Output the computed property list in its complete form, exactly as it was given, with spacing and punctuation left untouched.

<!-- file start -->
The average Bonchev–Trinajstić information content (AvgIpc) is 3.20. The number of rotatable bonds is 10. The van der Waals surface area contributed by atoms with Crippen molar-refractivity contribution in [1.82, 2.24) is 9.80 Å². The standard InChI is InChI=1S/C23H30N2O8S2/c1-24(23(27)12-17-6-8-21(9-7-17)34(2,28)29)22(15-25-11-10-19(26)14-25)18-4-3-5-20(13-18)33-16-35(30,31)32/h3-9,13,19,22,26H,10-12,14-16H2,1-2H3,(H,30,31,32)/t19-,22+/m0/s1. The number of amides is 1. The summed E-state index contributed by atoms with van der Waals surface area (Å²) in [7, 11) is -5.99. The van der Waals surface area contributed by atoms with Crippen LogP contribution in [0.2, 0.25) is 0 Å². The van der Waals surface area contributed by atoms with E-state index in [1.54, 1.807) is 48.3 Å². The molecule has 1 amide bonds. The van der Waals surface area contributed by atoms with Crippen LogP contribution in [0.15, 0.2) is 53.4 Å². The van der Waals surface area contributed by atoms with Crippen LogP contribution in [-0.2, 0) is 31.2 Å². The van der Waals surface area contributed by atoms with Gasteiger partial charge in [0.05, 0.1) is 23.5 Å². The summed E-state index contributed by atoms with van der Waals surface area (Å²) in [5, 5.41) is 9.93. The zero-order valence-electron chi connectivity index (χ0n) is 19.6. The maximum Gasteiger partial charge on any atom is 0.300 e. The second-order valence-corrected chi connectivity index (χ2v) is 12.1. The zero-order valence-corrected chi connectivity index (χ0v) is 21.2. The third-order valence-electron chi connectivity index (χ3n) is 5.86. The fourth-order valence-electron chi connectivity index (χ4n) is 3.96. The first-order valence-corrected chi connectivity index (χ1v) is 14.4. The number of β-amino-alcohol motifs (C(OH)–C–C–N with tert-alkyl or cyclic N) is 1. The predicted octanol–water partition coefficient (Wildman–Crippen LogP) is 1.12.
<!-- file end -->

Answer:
The average Bonchev–Trinajstić information content (AvgIpc) is 3.20. The number of rotatable bonds is 10. The van der Waals surface area contributed by atoms with Crippen molar-refractivity contribution in [1.82, 2.24) is 9.80 Å². The standard InChI is InChI=1S/C23H30N2O8S2/c1-24(23(27)12-17-6-8-21(9-7-17)34(2,28)29)22(15-25-11-10-19(26)14-25)18-4-3-5-20(13-18)33-16-35(30,31)32/h3-9,13,19,22,26H,10-12,14-16H2,1-2H3,(H,30,31,32)/t19-,22+/m0/s1. The number of amides is 1. The summed E-state index contributed by atoms with van der Waals surface area (Å²) in [7, 11) is -5.99. The van der Waals surface area contributed by atoms with Crippen LogP contribution in [0.2, 0.25) is 0 Å². The van der Waals surface area contributed by atoms with E-state index in [1.54, 1.807) is 48.3 Å². The molecule has 1 amide bonds. The van der Waals surface area contributed by atoms with Crippen LogP contribution in [0.15, 0.2) is 53.4 Å². The van der Waals surface area contributed by atoms with Crippen LogP contribution in [-0.2, 0) is 31.2 Å². The van der Waals surface area contributed by atoms with Gasteiger partial charge in [0.05, 0.1) is 23.5 Å². The summed E-state index contributed by atoms with van der Waals surface area (Å²) in [5, 5.41) is 9.93. The zero-order valence-electron chi connectivity index (χ0n) is 19.6. The maximum Gasteiger partial charge on any atom is 0.300 e. The second-order valence-corrected chi connectivity index (χ2v) is 12.1. The zero-order valence-corrected chi connectivity index (χ0v) is 21.2. The third-order valence-electron chi connectivity index (χ3n) is 5.86. The fourth-order valence-electron chi connectivity index (χ4n) is 3.96. The first-order valence-corrected chi connectivity index (χ1v) is 14.4. The number of β-amino-alcohol motifs (C(OH)–C–C–N with tert-alkyl or cyclic N) is 1. The predicted octanol–water partition coefficient (Wildman–Crippen LogP) is 1.12.